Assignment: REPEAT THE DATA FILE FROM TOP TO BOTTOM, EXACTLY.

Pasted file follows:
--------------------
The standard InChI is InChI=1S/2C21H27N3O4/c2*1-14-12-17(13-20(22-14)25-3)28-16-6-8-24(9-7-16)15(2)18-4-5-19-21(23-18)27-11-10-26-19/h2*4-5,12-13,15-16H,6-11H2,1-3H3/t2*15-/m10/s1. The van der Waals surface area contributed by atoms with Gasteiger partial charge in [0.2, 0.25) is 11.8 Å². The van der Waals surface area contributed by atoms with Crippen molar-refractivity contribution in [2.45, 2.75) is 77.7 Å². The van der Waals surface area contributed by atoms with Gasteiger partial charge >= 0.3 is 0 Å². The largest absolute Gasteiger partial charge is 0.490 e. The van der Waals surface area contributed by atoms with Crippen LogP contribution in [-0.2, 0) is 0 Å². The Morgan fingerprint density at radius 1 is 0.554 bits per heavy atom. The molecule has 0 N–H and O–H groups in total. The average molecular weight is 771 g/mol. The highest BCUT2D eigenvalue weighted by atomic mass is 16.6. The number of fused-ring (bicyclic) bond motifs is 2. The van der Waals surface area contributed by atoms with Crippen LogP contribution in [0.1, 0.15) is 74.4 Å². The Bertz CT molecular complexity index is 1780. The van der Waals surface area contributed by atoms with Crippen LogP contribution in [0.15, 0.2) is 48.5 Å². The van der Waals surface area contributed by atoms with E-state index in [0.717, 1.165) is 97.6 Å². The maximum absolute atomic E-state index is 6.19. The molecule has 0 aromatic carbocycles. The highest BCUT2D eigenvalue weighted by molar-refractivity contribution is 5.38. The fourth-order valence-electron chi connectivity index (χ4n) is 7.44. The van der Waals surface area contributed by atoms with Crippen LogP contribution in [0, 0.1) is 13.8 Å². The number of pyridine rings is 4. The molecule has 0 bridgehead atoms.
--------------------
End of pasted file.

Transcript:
The standard InChI is InChI=1S/2C21H27N3O4/c2*1-14-12-17(13-20(22-14)25-3)28-16-6-8-24(9-7-16)15(2)18-4-5-19-21(23-18)27-11-10-26-19/h2*4-5,12-13,15-16H,6-11H2,1-3H3/t2*15-/m10/s1. The van der Waals surface area contributed by atoms with Gasteiger partial charge in [0.2, 0.25) is 11.8 Å². The van der Waals surface area contributed by atoms with Crippen molar-refractivity contribution in [2.45, 2.75) is 77.7 Å². The van der Waals surface area contributed by atoms with Gasteiger partial charge >= 0.3 is 0 Å². The largest absolute Gasteiger partial charge is 0.490 e. The van der Waals surface area contributed by atoms with Crippen LogP contribution in [-0.2, 0) is 0 Å². The Morgan fingerprint density at radius 1 is 0.554 bits per heavy atom. The molecule has 0 N–H and O–H groups in total. The average molecular weight is 771 g/mol. The highest BCUT2D eigenvalue weighted by atomic mass is 16.6. The number of fused-ring (bicyclic) bond motifs is 2. The van der Waals surface area contributed by atoms with Crippen LogP contribution in [0.1, 0.15) is 74.4 Å². The Bertz CT molecular complexity index is 1780. The van der Waals surface area contributed by atoms with Crippen LogP contribution in [0.15, 0.2) is 48.5 Å². The van der Waals surface area contributed by atoms with E-state index in [0.717, 1.165) is 97.6 Å². The maximum absolute atomic E-state index is 6.19. The molecule has 0 aromatic carbocycles. The highest BCUT2D eigenvalue weighted by molar-refractivity contribution is 5.38. The fourth-order valence-electron chi connectivity index (χ4n) is 7.44. The van der Waals surface area contributed by atoms with Crippen LogP contribution in [0, 0.1) is 13.8 Å². The number of pyridine rings is 4. The molecule has 0 bridgehead atoms.